When a Retiree Returns to Work, WRS, ACA, and Tax Rules Impact Public Employers
March 31, 2015

As described in our February 23, 2015 Client Update, “Act 10 and Total Employee Compensation,” rules under the Wisconsin Retirement System (WRS) affect public employees throughout the employment life-cycle, from the initial determination of WRS eligibility through the termination of employment. An individual’s employment life-cycle is sometimes extended when he or she rejoins the workforce to provide services to a WRS employer after officially retiring.

It is easy to understand how public employers can benefit from rehiring retired public employees, whether on a temporary, part-time, or longer-term basis. Retirees come prepared with a wealth of specific skills and experience without the need for additional training.

It is not as easy, however, to navigate the applicable rules and to avoid the significant compliance consequences that can result from rehiring a retiree absent a careful review of the legal implications. Changing and overlapping laws have made it increasingly important for Wisconsin public employers to take into account how several employee benefits and tax laws may significantly impact both the retiree and the employer when a retiree returns to work.

WRS Rehired Annuitant Rules

As a qualified retirement plan under the federal Internal Revenue Code, the WRS is bound by Internal Revenue Service (IRS) requirements that an employee have a “good faith” termination from employment before receiving a retirement benefit. A good faith termination is evidenced by the employee having a “break-in-service.”

Someone who has reached retirement age and begins to receive a WRS retirement annuity, but then returns to work for a WRS employer, is known as a “rehired annuitant.” There are many complex state law and administrative code rules governing rehired annuitants and the corresponding responsibilities of WRS employers who employ rehired annuitants. The application of those rules is fact-specific and may differ based on whether a rehired annuitant returns to work with the same WRS employer, a different WRS employer, or in the capacity of a contractor.

Rehired annuitant laws were further complicated by 2013 Wisconsin Act 20, which created different standards for those with WRS termination dates on or after July 2, 2013. Specifically, someone who terminates WRS employment on or after July 2, 2013 must fulfill a 75-day break-in-service, whereas someone who terminated WRS employment prior to that date must only fulfill a 30-day break-in-service.

The potential impact of not following these rules may be severe—if an annuitant did not have a good faith termination and/or did not fulfill the appropriate break-in-service, that annuitant may have to pay back any annuity payments already received, which can amount to thousands of dollars. From an employer perspective, if that annuitant should not have been receiving annuity payments, the employer may owe WRS contributions dating back to when the annuitant returned to work.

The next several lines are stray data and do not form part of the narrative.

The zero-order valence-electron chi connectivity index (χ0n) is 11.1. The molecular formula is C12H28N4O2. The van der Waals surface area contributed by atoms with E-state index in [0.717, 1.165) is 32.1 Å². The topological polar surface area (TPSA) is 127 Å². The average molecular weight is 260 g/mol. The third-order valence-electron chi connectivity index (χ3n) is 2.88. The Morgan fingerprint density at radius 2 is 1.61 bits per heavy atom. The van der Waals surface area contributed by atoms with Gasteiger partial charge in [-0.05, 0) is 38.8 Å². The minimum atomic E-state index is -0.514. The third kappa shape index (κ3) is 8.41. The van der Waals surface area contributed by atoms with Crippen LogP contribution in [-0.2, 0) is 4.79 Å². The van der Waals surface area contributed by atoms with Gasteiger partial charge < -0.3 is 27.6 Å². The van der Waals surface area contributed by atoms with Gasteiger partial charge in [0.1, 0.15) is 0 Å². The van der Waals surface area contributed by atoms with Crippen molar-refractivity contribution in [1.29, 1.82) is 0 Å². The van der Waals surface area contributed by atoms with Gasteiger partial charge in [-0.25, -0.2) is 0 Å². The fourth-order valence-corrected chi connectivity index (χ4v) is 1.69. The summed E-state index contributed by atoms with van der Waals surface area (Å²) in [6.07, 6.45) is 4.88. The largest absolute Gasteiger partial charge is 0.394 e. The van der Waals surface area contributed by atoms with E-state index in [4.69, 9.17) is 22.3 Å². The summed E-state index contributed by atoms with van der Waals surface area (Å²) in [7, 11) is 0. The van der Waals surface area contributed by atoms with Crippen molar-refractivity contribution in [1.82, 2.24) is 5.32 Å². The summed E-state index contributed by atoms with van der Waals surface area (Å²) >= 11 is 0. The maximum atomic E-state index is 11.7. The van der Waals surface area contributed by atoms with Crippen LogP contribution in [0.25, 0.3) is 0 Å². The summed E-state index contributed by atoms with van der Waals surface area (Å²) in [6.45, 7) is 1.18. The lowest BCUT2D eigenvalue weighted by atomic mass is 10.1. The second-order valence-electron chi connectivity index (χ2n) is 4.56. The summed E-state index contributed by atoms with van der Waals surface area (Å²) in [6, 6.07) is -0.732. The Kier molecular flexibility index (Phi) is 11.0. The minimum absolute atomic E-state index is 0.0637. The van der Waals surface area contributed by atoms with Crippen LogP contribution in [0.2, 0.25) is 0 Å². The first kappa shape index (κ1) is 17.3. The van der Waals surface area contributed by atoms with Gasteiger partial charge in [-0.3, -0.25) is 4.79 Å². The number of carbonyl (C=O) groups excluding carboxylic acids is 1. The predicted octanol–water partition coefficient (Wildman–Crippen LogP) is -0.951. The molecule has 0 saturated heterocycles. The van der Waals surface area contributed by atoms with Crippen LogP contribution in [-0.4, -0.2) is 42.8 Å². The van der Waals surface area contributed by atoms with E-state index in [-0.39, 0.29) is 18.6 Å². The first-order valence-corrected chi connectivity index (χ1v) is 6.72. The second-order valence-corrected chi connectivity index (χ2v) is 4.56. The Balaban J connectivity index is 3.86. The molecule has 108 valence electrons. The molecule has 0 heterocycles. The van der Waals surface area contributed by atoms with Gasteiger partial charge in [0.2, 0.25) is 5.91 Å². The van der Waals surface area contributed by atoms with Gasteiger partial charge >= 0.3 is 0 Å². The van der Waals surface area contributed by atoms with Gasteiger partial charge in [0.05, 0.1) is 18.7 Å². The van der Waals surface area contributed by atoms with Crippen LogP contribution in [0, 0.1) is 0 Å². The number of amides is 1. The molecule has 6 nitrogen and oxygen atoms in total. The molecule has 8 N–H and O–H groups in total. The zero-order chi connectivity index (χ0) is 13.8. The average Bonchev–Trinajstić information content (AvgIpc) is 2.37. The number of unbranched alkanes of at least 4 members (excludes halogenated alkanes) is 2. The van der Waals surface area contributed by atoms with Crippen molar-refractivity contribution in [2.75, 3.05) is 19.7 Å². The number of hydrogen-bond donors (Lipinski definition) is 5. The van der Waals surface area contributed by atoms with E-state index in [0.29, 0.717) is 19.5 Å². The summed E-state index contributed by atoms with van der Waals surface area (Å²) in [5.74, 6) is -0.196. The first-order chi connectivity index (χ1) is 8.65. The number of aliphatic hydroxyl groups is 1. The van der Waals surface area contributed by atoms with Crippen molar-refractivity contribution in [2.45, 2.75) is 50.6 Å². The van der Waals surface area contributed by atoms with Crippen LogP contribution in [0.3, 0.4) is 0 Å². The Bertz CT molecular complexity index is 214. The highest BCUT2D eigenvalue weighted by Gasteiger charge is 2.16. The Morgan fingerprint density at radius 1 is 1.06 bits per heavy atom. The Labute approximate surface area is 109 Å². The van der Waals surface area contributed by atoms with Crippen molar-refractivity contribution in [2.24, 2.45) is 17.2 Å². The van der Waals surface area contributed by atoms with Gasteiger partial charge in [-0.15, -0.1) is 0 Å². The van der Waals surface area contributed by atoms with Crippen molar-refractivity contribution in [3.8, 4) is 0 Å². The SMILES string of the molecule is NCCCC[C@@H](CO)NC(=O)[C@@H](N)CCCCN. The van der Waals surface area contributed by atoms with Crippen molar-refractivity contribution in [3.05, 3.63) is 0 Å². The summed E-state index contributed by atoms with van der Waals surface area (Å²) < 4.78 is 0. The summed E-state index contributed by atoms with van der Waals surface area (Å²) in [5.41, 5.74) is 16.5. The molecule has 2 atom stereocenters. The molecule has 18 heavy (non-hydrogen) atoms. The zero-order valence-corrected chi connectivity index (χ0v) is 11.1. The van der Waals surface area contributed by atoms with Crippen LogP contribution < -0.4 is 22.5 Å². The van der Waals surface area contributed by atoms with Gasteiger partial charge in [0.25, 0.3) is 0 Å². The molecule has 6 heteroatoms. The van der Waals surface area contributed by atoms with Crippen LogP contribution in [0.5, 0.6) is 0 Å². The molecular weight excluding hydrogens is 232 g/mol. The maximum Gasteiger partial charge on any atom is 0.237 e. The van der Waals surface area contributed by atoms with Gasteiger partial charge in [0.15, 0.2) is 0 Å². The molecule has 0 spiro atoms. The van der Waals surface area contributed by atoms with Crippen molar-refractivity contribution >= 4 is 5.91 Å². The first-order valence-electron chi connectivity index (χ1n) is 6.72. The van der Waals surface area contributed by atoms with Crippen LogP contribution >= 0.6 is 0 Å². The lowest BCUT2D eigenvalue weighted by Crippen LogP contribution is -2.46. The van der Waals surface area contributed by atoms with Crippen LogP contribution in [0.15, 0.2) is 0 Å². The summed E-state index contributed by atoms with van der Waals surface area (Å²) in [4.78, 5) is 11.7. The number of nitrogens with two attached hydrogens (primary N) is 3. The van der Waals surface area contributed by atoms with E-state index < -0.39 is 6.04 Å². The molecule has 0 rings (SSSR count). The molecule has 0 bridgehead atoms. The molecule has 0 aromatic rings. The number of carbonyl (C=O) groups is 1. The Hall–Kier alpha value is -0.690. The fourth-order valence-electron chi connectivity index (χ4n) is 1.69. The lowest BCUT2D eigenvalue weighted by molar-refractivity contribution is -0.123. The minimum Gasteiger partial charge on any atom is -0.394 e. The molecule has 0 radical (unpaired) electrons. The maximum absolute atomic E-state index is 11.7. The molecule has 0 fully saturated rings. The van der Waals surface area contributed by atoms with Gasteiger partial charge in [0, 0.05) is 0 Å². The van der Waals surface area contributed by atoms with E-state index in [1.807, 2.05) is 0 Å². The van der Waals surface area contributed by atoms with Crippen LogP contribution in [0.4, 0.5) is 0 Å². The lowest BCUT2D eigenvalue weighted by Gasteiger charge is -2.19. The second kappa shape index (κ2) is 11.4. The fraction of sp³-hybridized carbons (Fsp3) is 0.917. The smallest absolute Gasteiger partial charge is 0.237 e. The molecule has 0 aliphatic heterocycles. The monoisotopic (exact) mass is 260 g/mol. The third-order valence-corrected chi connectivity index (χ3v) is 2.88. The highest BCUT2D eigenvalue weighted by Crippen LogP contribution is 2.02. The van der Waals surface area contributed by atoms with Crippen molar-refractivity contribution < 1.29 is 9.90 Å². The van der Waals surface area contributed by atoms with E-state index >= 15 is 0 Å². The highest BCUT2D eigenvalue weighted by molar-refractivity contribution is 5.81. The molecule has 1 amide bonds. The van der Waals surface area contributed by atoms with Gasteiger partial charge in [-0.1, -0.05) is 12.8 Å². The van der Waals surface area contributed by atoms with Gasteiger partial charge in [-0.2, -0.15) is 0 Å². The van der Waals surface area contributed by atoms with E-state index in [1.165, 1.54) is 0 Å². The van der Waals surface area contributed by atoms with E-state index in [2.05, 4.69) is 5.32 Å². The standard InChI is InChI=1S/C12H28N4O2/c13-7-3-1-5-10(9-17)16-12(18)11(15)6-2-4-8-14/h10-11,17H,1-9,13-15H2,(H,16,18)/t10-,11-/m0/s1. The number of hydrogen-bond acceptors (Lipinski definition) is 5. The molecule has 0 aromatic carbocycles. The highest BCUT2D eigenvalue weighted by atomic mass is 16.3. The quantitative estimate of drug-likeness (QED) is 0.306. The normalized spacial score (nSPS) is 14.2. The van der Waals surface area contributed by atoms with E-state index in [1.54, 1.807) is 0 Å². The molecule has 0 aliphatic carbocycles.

Additional Benefit Issues When a Retiree Returns to Work

The hiring of retired retirees (whether or not a retiree is receiving a WRS annuity) should also be examined to ensure that the retiree participation (or lack thereof) in any employer health plans or other retirement benefit plans will not violate the tax-specific laws applicable to those benefits.

Issues to consider include how a retiree’s reemployment may affect compliance with the Affordable Care Act (ACA) and other tax laws with respect to the employer’s active and/or retiree-only Health Reimbursement Arrangement (HRA) plan(s); whether a rehired retiree may continue to take withdrawals from a 403(b) account or to receive post-employment TSA contributions; and whether any employee benefits plans should be amended (for compliance reasons) to specifically exclude retired retirees from eligibility.

The correct answers to these and other questions are extremely fact-specific and depend upon the exact details of an employer’s various benefit designs and combinations. For this reason, advice applicable to one employer will rarely apply in exactly the same way to a different employer with even a slightly differently-designed benefits package.

Conclusion

When a retired employee returns to work, a host of employee benefits issues are implicated. If you have any questions with respect to this article or other employee benefits compliance matters, please contact your Davis & Kuelthau attorney.

 

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